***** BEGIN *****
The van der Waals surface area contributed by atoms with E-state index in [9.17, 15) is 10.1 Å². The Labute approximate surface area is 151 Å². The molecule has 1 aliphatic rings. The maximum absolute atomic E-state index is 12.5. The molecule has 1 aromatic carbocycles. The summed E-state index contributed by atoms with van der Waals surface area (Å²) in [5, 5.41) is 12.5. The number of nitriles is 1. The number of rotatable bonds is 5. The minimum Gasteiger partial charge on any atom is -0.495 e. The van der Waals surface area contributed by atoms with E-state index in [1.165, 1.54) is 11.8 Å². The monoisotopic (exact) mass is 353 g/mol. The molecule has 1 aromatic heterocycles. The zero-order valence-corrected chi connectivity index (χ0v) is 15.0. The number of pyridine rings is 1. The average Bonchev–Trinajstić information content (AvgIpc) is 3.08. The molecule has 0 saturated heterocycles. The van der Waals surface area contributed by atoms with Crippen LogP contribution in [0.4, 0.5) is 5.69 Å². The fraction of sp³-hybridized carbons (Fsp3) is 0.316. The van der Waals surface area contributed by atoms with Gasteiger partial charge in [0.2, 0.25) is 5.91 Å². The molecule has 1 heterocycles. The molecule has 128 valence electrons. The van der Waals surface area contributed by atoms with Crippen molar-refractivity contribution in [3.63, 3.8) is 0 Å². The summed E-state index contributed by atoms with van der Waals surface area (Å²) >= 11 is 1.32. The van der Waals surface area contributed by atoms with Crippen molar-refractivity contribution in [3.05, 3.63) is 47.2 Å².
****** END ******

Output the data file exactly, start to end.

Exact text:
The van der Waals surface area contributed by atoms with E-state index in [9.17, 15) is 10.1 Å². The Labute approximate surface area is 151 Å². The molecule has 1 aliphatic rings. The maximum absolute atomic E-state index is 12.5. The molecule has 1 aromatic carbocycles. The summed E-state index contributed by atoms with van der Waals surface area (Å²) in [5, 5.41) is 12.5. The number of nitriles is 1. The number of rotatable bonds is 5. The minimum Gasteiger partial charge on any atom is -0.495 e. The van der Waals surface area contributed by atoms with E-state index in [1.165, 1.54) is 11.8 Å². The monoisotopic (exact) mass is 353 g/mol. The molecule has 1 aromatic heterocycles. The zero-order valence-corrected chi connectivity index (χ0v) is 15.0. The number of pyridine rings is 1. The average Bonchev–Trinajstić information content (AvgIpc) is 3.08. The molecule has 0 saturated heterocycles. The van der Waals surface area contributed by atoms with Crippen LogP contribution in [0.4, 0.5) is 5.69 Å². The fraction of sp³-hybridized carbons (Fsp3) is 0.316. The van der Waals surface area contributed by atoms with Gasteiger partial charge in [0.2, 0.25) is 5.91 Å². The molecule has 1 heterocycles. The molecule has 128 valence electrons. The van der Waals surface area contributed by atoms with Crippen molar-refractivity contribution in [3.63, 3.8) is 0 Å². The summed E-state index contributed by atoms with van der Waals surface area (Å²) >= 11 is 1.32. The van der Waals surface area contributed by atoms with Crippen molar-refractivity contribution in [3.05, 3.63) is 47.2 Å².